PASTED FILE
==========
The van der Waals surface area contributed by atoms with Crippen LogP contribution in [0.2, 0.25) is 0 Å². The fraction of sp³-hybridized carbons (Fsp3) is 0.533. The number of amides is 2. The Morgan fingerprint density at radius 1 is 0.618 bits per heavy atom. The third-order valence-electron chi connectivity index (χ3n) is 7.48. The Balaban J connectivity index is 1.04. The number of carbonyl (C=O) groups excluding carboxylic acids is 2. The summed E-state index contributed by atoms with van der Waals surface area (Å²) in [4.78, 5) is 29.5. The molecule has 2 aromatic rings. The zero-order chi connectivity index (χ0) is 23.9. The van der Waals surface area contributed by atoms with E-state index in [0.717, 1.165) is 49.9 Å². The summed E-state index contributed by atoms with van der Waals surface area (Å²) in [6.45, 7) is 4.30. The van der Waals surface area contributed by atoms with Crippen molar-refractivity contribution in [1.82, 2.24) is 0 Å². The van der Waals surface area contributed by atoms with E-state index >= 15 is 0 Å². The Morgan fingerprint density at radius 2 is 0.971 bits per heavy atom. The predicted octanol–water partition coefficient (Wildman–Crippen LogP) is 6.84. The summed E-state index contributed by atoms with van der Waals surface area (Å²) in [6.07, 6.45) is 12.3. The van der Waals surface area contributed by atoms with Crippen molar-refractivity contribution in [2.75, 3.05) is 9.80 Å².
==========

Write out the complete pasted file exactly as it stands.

The van der Waals surface area contributed by atoms with Crippen LogP contribution in [0.2, 0.25) is 0 Å². The fraction of sp³-hybridized carbons (Fsp3) is 0.533. The number of amides is 2. The Morgan fingerprint density at radius 1 is 0.618 bits per heavy atom. The third-order valence-electron chi connectivity index (χ3n) is 7.48. The Balaban J connectivity index is 1.04. The number of carbonyl (C=O) groups excluding carboxylic acids is 2. The summed E-state index contributed by atoms with van der Waals surface area (Å²) in [4.78, 5) is 29.5. The molecule has 2 aromatic rings. The zero-order chi connectivity index (χ0) is 23.9. The van der Waals surface area contributed by atoms with E-state index in [0.717, 1.165) is 49.9 Å². The summed E-state index contributed by atoms with van der Waals surface area (Å²) in [6.45, 7) is 4.30. The van der Waals surface area contributed by atoms with Crippen molar-refractivity contribution in [1.82, 2.24) is 0 Å². The van der Waals surface area contributed by atoms with E-state index >= 15 is 0 Å². The Morgan fingerprint density at radius 2 is 0.971 bits per heavy atom. The predicted octanol–water partition coefficient (Wildman–Crippen LogP) is 6.84. The summed E-state index contributed by atoms with van der Waals surface area (Å²) in [6.07, 6.45) is 12.3. The van der Waals surface area contributed by atoms with Crippen molar-refractivity contribution in [2.75, 3.05) is 9.80 Å².